COVIDesign: As Little As Possible. ASAP.
Some observers say we are in an unprecedented situation where health and economic crisis meet. Others say that we are at the state of war. Those others might be right. If so, then humankind has faced various battles many times. Science, business, and design have reflected public needs under challenging times again and again.
The question is: how much design do we need in the face of survival? The answer is: as little as possible to serve the purpose. ASAP.
During the month after COVID-19 hit Europe and the USA, MIT figured out how to build an open-source ventilator with about $100 worth of common parts. Fashion houses are repurposing their production facilities to the creation of respirators and protective clothes. Meanwhile, producers of cosmetics and spirits have turned their plants into hand sanitizer production lines.
Let’s consider the parallel between war and pandemic design. Take a closer look at the examples below to compare usual combat packaging and the packaging in the age of Coronavirus.
Luxury giant LVMH has started to produce and deliver hand sanitizer to the health authorities in France. From the government’s request to the first batch in just 72 hours. Moreover, it happened over a weekend, from Friday to Monday. Plenty of other leading cosmetics brands have supported their national health systems at top gear speed.
Colgate-Palmolive is supporting the World Health Organization’s effort to stop the spread of COVID-19 by producing a soap bar with instructions on proper handwashing. A lack of knowledge of how to properly wash hands is a challenge, especially in vulnerable communities. So these guidelines must be easily understandable. Just as a combat medical packaging or portable defibrillator instructions.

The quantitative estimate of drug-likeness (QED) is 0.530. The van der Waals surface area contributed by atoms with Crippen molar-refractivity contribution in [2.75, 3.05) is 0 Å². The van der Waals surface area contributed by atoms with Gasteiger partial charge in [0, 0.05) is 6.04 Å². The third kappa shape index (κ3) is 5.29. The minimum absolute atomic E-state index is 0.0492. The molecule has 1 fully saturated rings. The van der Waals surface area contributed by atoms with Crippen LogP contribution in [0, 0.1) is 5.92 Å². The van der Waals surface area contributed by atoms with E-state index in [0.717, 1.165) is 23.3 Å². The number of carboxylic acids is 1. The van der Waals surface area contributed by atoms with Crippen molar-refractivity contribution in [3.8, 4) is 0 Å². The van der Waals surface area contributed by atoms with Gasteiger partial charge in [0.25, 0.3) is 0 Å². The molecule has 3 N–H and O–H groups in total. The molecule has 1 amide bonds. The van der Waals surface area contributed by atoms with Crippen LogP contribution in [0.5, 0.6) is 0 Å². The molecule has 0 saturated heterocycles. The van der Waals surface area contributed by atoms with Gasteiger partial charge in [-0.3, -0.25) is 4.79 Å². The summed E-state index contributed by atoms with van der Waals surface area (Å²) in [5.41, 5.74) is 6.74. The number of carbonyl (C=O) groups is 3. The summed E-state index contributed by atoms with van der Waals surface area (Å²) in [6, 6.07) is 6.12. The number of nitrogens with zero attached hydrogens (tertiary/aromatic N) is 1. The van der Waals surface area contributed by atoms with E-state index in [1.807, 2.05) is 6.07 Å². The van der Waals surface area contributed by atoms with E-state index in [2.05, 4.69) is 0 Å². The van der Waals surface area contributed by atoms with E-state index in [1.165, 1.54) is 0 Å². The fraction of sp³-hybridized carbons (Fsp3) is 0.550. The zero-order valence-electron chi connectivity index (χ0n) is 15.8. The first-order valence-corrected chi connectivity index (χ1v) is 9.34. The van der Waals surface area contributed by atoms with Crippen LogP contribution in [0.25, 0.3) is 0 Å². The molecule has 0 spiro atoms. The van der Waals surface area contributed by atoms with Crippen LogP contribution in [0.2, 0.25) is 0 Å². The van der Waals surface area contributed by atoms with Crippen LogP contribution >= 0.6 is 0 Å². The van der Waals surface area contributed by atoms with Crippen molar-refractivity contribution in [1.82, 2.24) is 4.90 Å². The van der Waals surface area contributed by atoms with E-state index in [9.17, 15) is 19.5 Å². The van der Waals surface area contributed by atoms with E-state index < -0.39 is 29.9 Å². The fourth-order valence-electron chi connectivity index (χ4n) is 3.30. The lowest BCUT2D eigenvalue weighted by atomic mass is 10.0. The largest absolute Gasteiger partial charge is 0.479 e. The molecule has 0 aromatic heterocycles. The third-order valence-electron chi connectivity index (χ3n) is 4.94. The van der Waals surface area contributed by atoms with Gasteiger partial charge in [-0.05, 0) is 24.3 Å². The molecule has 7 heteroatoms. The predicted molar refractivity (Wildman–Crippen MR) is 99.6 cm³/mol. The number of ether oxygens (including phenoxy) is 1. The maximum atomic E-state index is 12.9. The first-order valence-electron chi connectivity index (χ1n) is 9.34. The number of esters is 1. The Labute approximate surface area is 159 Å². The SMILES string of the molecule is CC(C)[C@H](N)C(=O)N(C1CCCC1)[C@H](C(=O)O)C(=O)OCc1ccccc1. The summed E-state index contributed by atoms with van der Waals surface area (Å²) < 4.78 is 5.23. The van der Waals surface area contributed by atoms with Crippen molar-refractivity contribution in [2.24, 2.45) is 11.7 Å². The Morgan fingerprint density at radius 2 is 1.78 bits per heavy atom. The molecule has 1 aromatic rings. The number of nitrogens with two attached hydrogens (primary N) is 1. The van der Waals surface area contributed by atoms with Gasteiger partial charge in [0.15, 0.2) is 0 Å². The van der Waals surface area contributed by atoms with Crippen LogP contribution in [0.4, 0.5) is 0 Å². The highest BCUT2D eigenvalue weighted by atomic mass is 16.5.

One after the other spirits and beer brewing companies have chosen to convert their facilities to help in the battle. Bacardi, Ramazzotti, AB InBev, and Brewdog – you name it.
So what do military design and pandemic design have in common? Firstly, it presents a functional, even utilitarian text-based design without almost any attention for decoration. It’s curious to see how LVMH’s hand sanitizer looks in the Christian Dior’s soap bottle with the label that makes you wonder if it has been printed right at the factory. What’s the purpose of this product? Safety. ASAP. Does this label design help to inform about the function? Yes. Like MRE’s (Meals Ready to Eat) military rations primary purpose is to neutralize hunger while its packaging design just tells what you are gonna get once you open it.
Secondly, it is expected that these actions are a mix of brand values and public communications, so breaking news style images that create the feeling of a live stream from the battlefront is a part of this game.
What’s next? As every disruption of our everyday lives, COVID-19 will reflect in every form of design – from fashion to packaging. At least this and the following year. So we will probably see more utilitarian, text-based, military-inspired packaging.
Cover image: Domantas Umbrasas / LRT
MRE images: Henry Hargreaves, Jimmy Pham, Chuck George